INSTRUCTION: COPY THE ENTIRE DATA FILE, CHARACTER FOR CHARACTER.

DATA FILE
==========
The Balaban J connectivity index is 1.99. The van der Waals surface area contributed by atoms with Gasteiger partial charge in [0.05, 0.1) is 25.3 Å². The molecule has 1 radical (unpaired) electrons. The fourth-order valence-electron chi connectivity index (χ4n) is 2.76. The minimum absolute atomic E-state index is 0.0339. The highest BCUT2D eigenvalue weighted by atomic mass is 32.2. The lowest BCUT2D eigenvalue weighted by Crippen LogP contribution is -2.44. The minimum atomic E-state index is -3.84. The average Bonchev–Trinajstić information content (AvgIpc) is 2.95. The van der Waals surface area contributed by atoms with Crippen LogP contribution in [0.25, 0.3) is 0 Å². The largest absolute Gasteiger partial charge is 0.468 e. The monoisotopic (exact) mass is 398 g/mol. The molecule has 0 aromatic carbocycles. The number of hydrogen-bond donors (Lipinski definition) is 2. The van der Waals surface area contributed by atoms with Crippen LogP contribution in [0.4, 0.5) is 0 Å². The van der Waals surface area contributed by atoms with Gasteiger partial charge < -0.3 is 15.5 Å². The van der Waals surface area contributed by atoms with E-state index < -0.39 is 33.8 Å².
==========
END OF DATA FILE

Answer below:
The Balaban J connectivity index is 1.99. The van der Waals surface area contributed by atoms with Gasteiger partial charge in [0.05, 0.1) is 25.3 Å². The molecule has 1 radical (unpaired) electrons. The fourth-order valence-electron chi connectivity index (χ4n) is 2.76. The minimum absolute atomic E-state index is 0.0339. The highest BCUT2D eigenvalue weighted by atomic mass is 32.2. The lowest BCUT2D eigenvalue weighted by Crippen LogP contribution is -2.44. The minimum atomic E-state index is -3.84. The average Bonchev–Trinajstić information content (AvgIpc) is 2.95. The van der Waals surface area contributed by atoms with Crippen LogP contribution in [0.25, 0.3) is 0 Å². The largest absolute Gasteiger partial charge is 0.468 e. The monoisotopic (exact) mass is 398 g/mol. The molecule has 0 aromatic carbocycles. The number of hydrogen-bond donors (Lipinski definition) is 2. The van der Waals surface area contributed by atoms with Crippen LogP contribution in [0.4, 0.5) is 0 Å². The van der Waals surface area contributed by atoms with Gasteiger partial charge < -0.3 is 15.5 Å². The van der Waals surface area contributed by atoms with E-state index < -0.39 is 33.8 Å².